So far, so good.

He slowed as he entered the guardrail cage near the top of the ladder, expecting Adara’s gloved hand in the open hole to signal him to hold. The plan was for the three of them to rally at the entrance, then split up and assault their respective targets some ninety feet apart. He popped his head up quickly to scan the platform.

Adara and Midas were gone. What the hell?

So much for the plan.

Jack cleared the hole and the guardrails and assumed a crouching position on the steel-grated deck, designed to keep seawater from accumulating. Most of the snow fell through, so there were no clear boot prints for Jack to follow. He glanced to his left, where the crew’s quarters were located. He didn’t see either Midas or Adara, but according to the plan that’s where they were headed. The schematics indicated that the entrance door was around the corner from where he was, so if the two of them were positioning there, he wouldn’t be able to see them anyway.

Jack checked his watch. If the other team was in place, they’d hit their door in the next thirty seconds.

Time to get to work.

Jack racked the charging handle of his MPX. The terrorists would all be inside in weather like this. Of course they were. He smiled to himself. What moron would be outside in this shit? The snow fell heavier now in the fierce wind—near-blizzard conditions. Jack brushed away the ice crusting on the back of his gloves.

He tried his comms again but still got no reply. Even if Adara and Midas were squatting here next to him, they couldn’t talk to one another—in this wind they’d have to shout, and even if they could hear one another they’d risk giving their positions away.

Jack watched the seconds tick by. He was grateful for the long, tedious hours of training he’d spent over the last week on a platform not unlike this one, especially now that he was finally here in the freezing dark, getting hammered by gale-force winds and with time slipping away. He checked his watch again.

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4.4 out of 54.4 out of 5
1,937 global ratings

Top reviews from the United States

Brandon S.
1.0 out of 5 starsVerified Purchase
Poor writing and not fit for the Tom Clancy legacy, let alone as a book that you pay money for.
Reviewed in the United States on May 25, 2018
I don''t normally write Amazon book reviews, but I felt so strongly about this, I had to...here goes: What the hell did I just read? This is pure dreck. The series has been bouncing back and forth between the hands of various writers now since Clancy''s... See more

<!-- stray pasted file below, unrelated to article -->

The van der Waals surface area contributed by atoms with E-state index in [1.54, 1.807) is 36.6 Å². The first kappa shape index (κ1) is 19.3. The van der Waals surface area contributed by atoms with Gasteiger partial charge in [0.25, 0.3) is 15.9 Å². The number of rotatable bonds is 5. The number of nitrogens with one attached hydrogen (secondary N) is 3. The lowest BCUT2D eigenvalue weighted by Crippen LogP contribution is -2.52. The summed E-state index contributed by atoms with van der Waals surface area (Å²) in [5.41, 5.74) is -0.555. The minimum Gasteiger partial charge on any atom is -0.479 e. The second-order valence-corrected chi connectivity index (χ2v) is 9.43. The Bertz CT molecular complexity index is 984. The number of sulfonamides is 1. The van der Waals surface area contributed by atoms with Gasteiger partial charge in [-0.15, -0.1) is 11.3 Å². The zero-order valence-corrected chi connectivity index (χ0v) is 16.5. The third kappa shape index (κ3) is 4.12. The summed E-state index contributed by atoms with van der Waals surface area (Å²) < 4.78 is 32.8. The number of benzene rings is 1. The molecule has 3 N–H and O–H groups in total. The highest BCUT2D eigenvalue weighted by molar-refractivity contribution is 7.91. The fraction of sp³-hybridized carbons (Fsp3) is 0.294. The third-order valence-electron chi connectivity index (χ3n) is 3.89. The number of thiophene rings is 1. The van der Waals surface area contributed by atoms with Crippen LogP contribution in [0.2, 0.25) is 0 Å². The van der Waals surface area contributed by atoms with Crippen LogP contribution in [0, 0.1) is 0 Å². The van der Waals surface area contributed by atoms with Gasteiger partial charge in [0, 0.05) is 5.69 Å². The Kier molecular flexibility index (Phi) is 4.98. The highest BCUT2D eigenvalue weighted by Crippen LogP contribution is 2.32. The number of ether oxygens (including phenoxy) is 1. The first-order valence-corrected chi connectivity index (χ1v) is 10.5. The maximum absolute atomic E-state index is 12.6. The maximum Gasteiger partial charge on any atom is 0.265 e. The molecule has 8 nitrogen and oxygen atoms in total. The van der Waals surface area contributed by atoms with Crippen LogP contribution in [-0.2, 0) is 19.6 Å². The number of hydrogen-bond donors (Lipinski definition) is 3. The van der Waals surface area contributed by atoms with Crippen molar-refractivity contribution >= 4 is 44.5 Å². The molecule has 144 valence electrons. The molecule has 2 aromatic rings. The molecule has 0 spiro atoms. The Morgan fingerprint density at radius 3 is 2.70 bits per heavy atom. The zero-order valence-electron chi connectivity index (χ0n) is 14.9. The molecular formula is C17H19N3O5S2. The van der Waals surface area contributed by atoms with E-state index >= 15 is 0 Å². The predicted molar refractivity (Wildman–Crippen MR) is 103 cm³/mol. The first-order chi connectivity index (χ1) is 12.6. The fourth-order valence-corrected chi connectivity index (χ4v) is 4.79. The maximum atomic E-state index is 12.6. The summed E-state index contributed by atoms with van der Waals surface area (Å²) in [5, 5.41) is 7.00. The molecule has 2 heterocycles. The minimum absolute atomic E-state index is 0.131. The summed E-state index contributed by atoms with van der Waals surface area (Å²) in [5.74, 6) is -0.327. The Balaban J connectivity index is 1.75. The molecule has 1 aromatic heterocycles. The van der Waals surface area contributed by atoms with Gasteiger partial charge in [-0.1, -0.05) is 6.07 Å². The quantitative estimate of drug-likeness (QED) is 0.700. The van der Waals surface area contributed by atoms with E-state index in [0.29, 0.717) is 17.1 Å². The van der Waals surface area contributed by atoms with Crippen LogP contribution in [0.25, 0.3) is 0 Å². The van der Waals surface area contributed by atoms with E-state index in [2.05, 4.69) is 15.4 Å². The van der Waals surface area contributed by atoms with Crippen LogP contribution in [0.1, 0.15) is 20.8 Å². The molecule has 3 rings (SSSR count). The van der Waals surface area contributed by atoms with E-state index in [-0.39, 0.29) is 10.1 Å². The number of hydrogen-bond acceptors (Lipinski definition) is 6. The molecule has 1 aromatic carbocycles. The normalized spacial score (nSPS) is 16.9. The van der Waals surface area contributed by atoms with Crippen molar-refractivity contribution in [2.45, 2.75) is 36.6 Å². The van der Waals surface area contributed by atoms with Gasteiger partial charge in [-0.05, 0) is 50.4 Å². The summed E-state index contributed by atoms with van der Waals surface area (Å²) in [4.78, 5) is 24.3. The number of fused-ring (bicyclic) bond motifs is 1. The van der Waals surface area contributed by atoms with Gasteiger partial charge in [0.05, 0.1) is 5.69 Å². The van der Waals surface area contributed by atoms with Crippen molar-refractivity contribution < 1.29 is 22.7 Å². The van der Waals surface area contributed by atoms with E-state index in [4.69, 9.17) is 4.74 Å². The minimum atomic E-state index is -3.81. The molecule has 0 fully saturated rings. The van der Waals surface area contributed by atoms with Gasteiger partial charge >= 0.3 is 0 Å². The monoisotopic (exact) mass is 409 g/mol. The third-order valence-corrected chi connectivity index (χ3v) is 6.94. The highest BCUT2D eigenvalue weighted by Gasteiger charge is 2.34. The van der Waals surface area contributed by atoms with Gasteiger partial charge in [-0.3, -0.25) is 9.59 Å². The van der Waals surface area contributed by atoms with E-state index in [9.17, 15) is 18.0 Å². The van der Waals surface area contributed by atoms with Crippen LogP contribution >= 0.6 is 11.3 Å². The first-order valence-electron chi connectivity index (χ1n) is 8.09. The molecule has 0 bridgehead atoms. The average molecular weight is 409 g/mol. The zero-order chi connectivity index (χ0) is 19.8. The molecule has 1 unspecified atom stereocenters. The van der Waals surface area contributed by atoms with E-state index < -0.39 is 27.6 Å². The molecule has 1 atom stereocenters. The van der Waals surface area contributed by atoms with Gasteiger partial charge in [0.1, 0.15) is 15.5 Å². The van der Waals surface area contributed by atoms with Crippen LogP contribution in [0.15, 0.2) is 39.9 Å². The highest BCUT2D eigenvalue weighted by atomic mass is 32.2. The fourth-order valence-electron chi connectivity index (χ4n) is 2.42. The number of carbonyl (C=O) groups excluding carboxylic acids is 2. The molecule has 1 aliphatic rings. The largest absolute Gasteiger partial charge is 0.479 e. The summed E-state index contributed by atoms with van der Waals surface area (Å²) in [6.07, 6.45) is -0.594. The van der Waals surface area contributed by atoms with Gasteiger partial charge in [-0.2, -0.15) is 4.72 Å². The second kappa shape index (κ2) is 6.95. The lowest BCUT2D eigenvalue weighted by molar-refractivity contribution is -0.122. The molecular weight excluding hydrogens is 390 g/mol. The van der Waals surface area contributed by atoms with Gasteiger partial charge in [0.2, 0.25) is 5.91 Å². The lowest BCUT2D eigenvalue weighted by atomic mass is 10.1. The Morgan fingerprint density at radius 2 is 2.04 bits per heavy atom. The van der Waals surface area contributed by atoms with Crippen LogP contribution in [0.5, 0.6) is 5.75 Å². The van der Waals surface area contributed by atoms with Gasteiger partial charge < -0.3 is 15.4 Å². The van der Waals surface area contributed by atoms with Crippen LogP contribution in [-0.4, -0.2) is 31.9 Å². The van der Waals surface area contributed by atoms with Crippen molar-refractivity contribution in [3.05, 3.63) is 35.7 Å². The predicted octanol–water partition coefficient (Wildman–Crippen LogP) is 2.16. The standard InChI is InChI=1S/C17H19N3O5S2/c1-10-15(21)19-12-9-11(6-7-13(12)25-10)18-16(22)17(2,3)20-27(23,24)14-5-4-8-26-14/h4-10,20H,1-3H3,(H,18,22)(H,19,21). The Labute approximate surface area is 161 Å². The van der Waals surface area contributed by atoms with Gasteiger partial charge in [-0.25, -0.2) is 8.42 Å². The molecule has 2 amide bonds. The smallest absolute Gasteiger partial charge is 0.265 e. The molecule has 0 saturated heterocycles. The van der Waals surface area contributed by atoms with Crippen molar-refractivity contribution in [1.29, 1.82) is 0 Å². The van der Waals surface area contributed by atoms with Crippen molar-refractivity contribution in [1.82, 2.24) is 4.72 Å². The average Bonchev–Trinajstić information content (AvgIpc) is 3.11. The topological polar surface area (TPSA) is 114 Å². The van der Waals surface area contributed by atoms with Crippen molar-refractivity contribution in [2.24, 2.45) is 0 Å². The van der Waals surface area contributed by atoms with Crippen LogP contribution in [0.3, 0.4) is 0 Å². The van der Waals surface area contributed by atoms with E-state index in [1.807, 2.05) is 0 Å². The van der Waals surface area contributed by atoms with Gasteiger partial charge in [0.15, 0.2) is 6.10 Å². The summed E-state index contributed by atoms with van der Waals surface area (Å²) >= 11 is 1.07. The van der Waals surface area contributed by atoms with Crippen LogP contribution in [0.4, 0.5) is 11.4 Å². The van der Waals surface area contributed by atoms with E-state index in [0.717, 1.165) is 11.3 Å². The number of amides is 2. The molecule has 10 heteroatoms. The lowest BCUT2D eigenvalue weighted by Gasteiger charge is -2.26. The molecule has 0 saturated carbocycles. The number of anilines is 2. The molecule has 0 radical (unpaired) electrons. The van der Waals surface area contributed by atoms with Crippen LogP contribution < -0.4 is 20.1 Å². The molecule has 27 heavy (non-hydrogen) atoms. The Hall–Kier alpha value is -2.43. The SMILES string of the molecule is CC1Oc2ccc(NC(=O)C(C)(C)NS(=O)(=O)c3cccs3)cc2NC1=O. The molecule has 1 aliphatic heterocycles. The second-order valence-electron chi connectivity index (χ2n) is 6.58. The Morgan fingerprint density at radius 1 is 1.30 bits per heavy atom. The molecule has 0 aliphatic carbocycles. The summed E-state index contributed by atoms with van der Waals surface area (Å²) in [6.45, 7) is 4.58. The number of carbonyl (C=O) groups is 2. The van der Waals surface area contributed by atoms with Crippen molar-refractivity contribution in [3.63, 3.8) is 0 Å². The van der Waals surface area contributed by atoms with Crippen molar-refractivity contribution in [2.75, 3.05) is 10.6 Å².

I don''t normally write Amazon book reviews, but I felt so strongly about this, I had to...here goes:

What the hell did I just read? This is pure dreck.

The series has been bouncing back and forth between the hands of various writers now since Clancy''s passing, but it''s always been more or less intact till now.

Jack Ryan Jr''s characterization is completely off. His dialogue and thought processes barely feel like him and are a hollowed-out shell of him when they are remotely in the right neighborhood. Throughout the story line, he takes foolish risks for no real reason, demonstrates lower competency, and seems to have lost a lot of the analytical and trained espionage skills that help make him who he is. It would have been better off if they had started off with an entirely new main protagonist instead of this imitation Jack Ryan Jr.

Lian Fairchild is introduced as a secondary character who I at first thought might be the first new strong female character since Ysabel Kashani, but she ultimately proves to be flat and two-dimensional. Any chemistry or dynamism in her character only appears briefly and then is completely abandoned as events escalate.

The geopolitical element is laughable, with the international "actors" only being involved to introduce plot elements, mcguffins, or to facilitate the opposition. There is no real depth to this aspect, which is sad since geopolitical intrigue has been a core element of the Jack Ryan Sr/Jr books from the beginning.

The plot goes from vaguely developed and shallow, to jarring and disjointed as it raises from event to event...trying to force a sense of urgency and danger at a point when things have already devolved into nonsensical mish-mash. There were lots of times in the second half of the book where it felt like the progress of the narrative staggered and devolved.

The crowning irritation is the heavy focus on the new character of Paul Brown. The author exerts a lot of effort to make him central to the plotline and, by the end, to inflate his reputation and importance. He ultimately fails, I found the character incompetent, unlikeable, and impractical for a "key former-intelligence officer" => see the end sequence and his insistence upon tagging along. Oh yeah, and let''s not forget his grief for a love that we know nothing about in detail...it''s merely a checklist item rather than a fully developed aspect of the character. The backstory given does not justify the level of regard the author lavishes upon this character. As puffed up as his seeming importance was, I ended up looking online to see if there was a "Paul Brown" prequel that maybe they were trying to shill us on to fill in the gaps...nope, doesn''t exist. I HATED this character.

Now for the few good comments I have - Maden''s characterization of technology was refreshing and relevant...too bad it barely merited more than an appearance to dazzle and briefly serve a purpose. Also, his knowledge of Singapore seemed solid, although he seemed a little aggressive with the Singlish...la! :p